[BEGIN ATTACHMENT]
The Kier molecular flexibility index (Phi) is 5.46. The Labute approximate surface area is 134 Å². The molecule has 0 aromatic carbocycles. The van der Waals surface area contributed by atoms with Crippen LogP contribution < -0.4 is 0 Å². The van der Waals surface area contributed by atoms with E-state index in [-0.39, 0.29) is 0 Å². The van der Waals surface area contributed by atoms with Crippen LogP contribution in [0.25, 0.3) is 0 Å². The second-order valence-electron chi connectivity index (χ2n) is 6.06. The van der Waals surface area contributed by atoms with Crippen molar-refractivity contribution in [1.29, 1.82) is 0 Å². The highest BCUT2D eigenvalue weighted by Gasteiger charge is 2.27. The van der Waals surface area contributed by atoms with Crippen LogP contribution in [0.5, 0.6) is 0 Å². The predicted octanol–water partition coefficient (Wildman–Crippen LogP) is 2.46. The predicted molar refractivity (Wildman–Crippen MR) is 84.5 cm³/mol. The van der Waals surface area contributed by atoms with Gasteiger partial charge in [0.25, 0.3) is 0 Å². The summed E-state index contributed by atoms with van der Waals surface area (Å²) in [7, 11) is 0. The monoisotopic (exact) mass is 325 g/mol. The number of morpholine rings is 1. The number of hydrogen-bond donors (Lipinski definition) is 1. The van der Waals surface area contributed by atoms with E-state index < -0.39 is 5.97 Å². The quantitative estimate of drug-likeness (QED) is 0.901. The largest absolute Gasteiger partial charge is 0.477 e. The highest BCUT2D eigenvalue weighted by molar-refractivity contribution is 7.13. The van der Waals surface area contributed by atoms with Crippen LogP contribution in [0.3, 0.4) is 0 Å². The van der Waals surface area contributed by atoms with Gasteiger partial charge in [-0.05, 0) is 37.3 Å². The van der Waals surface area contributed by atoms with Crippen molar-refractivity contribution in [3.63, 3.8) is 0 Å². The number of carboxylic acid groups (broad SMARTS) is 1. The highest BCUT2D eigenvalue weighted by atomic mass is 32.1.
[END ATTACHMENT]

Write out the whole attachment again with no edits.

The Kier molecular flexibility index (Phi) is 5.46. The Labute approximate surface area is 134 Å². The molecule has 0 aromatic carbocycles. The van der Waals surface area contributed by atoms with Crippen LogP contribution < -0.4 is 0 Å². The van der Waals surface area contributed by atoms with E-state index in [-0.39, 0.29) is 0 Å². The van der Waals surface area contributed by atoms with Crippen LogP contribution in [0.25, 0.3) is 0 Å². The second-order valence-electron chi connectivity index (χ2n) is 6.06. The van der Waals surface area contributed by atoms with Crippen molar-refractivity contribution in [1.29, 1.82) is 0 Å². The highest BCUT2D eigenvalue weighted by Gasteiger charge is 2.27. The van der Waals surface area contributed by atoms with Crippen LogP contribution in [0.5, 0.6) is 0 Å². The predicted octanol–water partition coefficient (Wildman–Crippen LogP) is 2.46. The predicted molar refractivity (Wildman–Crippen MR) is 84.5 cm³/mol. The van der Waals surface area contributed by atoms with Gasteiger partial charge in [0.25, 0.3) is 0 Å². The summed E-state index contributed by atoms with van der Waals surface area (Å²) in [7, 11) is 0. The monoisotopic (exact) mass is 325 g/mol. The number of morpholine rings is 1. The number of hydrogen-bond donors (Lipinski definition) is 1. The van der Waals surface area contributed by atoms with E-state index < -0.39 is 5.97 Å². The quantitative estimate of drug-likeness (QED) is 0.901. The largest absolute Gasteiger partial charge is 0.477 e. The highest BCUT2D eigenvalue weighted by molar-refractivity contribution is 7.13. The van der Waals surface area contributed by atoms with Crippen LogP contribution in [0.3, 0.4) is 0 Å². The van der Waals surface area contributed by atoms with Gasteiger partial charge in [-0.05, 0) is 37.3 Å². The van der Waals surface area contributed by atoms with Crippen molar-refractivity contribution in [3.63, 3.8) is 0 Å². The number of carboxylic acid groups (broad SMARTS) is 1. The highest BCUT2D eigenvalue weighted by atomic mass is 32.1.